July 3 2015 Latest news:
Tuesday, November 6, 2012
Norwich City boss Chris Hughton believes the scrap to cash in on the Premier League’s multi-billion pound new television rights deal will not make his task any easier this season.
The Canaries’ prize for survival is a share of the estimated £3bn windfall from the league’s fresh three-year domestic contract which starts in 2013. City earned £45.6m in broadcast payments from their first campaign back in the Premier League, but under the latest inflated deal even the club who finishes bottom of the table is set to earn more in broadcast revenue than champions Manchester City banked for winning the title – £60.6m.
Sky and BT won the rights for the new packages after a fierce bidding war that saw the Premier League secure a £1.25bn increase on their existing deal which expires at the end of this season. Hughton is well aware of the huge sums at stake, but the Norwich manager insists the finances will take care of themselves if his squad do the business on the pitch.
“The facts with the television money are there for everyone to see, which is why the Championship will be such a competitive league this year,” he said. “It is why the three clubs who went down will also do everything they can to come back up straight away. The finances next season are there for all to see.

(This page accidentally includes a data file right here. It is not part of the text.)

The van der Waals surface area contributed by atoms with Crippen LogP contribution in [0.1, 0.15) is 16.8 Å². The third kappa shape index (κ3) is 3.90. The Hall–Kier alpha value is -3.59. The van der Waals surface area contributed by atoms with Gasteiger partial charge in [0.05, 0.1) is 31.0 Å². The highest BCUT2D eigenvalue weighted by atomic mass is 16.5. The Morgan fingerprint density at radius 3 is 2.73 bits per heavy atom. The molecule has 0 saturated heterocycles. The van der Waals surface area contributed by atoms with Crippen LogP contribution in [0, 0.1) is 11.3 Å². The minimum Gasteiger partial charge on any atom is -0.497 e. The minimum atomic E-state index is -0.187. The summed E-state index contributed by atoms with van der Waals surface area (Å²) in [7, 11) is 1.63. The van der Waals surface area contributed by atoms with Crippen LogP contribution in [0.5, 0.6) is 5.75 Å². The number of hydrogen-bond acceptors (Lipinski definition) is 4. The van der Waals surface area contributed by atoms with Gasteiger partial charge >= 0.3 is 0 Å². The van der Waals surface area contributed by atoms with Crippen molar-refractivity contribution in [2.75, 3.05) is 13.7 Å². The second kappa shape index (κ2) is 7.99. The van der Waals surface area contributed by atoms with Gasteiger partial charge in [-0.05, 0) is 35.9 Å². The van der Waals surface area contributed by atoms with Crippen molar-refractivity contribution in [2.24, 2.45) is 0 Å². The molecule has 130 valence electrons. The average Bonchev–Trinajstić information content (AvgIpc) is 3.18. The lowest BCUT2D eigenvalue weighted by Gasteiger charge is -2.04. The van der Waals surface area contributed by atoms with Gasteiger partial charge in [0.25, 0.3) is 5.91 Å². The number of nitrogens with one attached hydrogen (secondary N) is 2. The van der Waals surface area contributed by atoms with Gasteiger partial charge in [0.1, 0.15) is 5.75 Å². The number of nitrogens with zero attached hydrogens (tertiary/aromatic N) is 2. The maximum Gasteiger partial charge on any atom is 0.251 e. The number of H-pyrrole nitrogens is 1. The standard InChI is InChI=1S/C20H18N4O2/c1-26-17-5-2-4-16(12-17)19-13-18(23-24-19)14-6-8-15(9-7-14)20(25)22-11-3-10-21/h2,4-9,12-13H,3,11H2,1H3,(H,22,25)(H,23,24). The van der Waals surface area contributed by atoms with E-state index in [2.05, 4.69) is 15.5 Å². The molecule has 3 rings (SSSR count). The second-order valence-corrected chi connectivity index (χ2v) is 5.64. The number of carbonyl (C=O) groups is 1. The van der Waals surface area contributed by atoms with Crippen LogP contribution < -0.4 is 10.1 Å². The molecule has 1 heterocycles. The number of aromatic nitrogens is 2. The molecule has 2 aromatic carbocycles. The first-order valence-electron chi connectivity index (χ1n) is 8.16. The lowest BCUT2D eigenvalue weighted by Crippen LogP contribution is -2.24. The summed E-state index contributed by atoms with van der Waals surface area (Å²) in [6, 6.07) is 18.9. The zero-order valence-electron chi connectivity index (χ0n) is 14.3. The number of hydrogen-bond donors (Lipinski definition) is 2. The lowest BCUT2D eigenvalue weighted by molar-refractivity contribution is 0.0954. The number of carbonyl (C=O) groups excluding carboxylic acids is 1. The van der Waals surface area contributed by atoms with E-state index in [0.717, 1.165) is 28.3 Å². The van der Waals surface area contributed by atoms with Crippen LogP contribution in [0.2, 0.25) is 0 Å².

“It is just one added pressure to take on board. The biggest pressure is what you put on yourself. This is a club which has worked hard to stay in the Premier League and the pressure is to ensure you keep the team here. It has had a wonderful last three years after a difficult period. There was no doubt it was a good place to be when I came here in the summer. It felt very much like a club on the up when I joined.
“We just have to make sure we do the hard work to maintain that now.”
Hughton, speaking to Talksport, is keen for City to build on an encouraging upturn in form after the latest 1-0 Premier League win over Stoke.
“We’re on a good run at the moment. It was a really good win. When you see them at close quarters and look at the quality they have in the team they are a very stable Premier League side,” he said. “In that last period with a side like Stoke you know what they are trying to do. It is difficult to stop it. The delivery can come from the goalkeeper, from the centre halves. You just have to be in the right places at the right time.
“The games come thick and fast. The thing is we know where we are. Every game is a big game, a tough game. To get something we have to playing at the level of performance that certainly we have done of late. Sometimes what happens when you get a poor performance, and we had a couple when we conceded four and five, there has to be a conscious decision to do something, but it is about trying to get that balance and also having that ability to get some goals.”